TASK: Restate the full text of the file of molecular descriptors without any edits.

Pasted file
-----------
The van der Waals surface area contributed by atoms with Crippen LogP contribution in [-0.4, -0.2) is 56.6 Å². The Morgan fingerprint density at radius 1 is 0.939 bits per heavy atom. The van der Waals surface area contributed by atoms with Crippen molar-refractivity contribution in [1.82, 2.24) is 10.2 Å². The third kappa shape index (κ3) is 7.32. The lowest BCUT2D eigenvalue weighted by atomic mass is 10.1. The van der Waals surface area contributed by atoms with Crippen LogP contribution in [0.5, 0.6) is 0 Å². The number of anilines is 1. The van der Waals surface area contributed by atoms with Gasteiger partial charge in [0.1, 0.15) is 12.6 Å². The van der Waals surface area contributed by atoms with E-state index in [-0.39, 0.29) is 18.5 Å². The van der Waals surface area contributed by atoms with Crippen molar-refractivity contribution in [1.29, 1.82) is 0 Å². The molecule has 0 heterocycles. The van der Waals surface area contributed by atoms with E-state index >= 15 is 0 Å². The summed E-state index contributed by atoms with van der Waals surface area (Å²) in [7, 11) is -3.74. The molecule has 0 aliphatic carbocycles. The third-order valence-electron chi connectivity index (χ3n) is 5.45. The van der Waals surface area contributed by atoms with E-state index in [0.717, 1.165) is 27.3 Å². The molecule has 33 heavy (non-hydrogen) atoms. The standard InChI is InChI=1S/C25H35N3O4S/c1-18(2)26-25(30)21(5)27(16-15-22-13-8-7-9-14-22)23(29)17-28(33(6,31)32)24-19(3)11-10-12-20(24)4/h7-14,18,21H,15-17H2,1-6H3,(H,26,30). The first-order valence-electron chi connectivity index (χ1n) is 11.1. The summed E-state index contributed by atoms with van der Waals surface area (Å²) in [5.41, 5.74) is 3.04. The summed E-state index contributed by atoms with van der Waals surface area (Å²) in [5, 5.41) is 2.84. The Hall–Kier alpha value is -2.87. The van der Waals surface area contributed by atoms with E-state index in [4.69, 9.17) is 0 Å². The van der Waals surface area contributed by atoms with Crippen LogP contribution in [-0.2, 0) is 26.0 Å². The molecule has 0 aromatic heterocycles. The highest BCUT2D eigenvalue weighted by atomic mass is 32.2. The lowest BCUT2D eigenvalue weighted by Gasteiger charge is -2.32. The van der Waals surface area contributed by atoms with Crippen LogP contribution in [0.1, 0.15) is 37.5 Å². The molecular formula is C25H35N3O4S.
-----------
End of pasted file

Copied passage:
The van der Waals surface area contributed by atoms with Crippen LogP contribution in [-0.4, -0.2) is 56.6 Å². The Morgan fingerprint density at radius 1 is 0.939 bits per heavy atom. The van der Waals surface area contributed by atoms with Crippen molar-refractivity contribution in [1.82, 2.24) is 10.2 Å². The third kappa shape index (κ3) is 7.32. The lowest BCUT2D eigenvalue weighted by atomic mass is 10.1. The van der Waals surface area contributed by atoms with Crippen LogP contribution in [0.5, 0.6) is 0 Å². The number of anilines is 1. The van der Waals surface area contributed by atoms with Gasteiger partial charge in [0.1, 0.15) is 12.6 Å². The van der Waals surface area contributed by atoms with E-state index in [-0.39, 0.29) is 18.5 Å². The van der Waals surface area contributed by atoms with Crippen molar-refractivity contribution in [1.29, 1.82) is 0 Å². The molecule has 0 heterocycles. The van der Waals surface area contributed by atoms with E-state index >= 15 is 0 Å². The summed E-state index contributed by atoms with van der Waals surface area (Å²) in [7, 11) is -3.74. The molecule has 0 aliphatic carbocycles. The third-order valence-electron chi connectivity index (χ3n) is 5.45. The van der Waals surface area contributed by atoms with E-state index in [0.717, 1.165) is 27.3 Å². The molecule has 33 heavy (non-hydrogen) atoms. The standard InChI is InChI=1S/C25H35N3O4S/c1-18(2)26-25(30)21(5)27(16-15-22-13-8-7-9-14-22)23(29)17-28(33(6,31)32)24-19(3)11-10-12-20(24)4/h7-14,18,21H,15-17H2,1-6H3,(H,26,30). The first-order valence-electron chi connectivity index (χ1n) is 11.1. The summed E-state index contributed by atoms with van der Waals surface area (Å²) in [5.41, 5.74) is 3.04. The summed E-state index contributed by atoms with van der Waals surface area (Å²) in [5, 5.41) is 2.84. The Hall–Kier alpha value is -2.87. The van der Waals surface area contributed by atoms with E-state index in [4.69, 9.17) is 0 Å². The van der Waals surface area contributed by atoms with Crippen LogP contribution in [-0.2, 0) is 26.0 Å². The molecule has 0 aromatic heterocycles. The highest BCUT2D eigenvalue weighted by atomic mass is 32.2. The lowest BCUT2D eigenvalue weighted by Gasteiger charge is -2.32. The van der Waals surface area contributed by atoms with Crippen LogP contribution in [0.1, 0.15) is 37.5 Å². The molecular formula is C25H35N3O4S.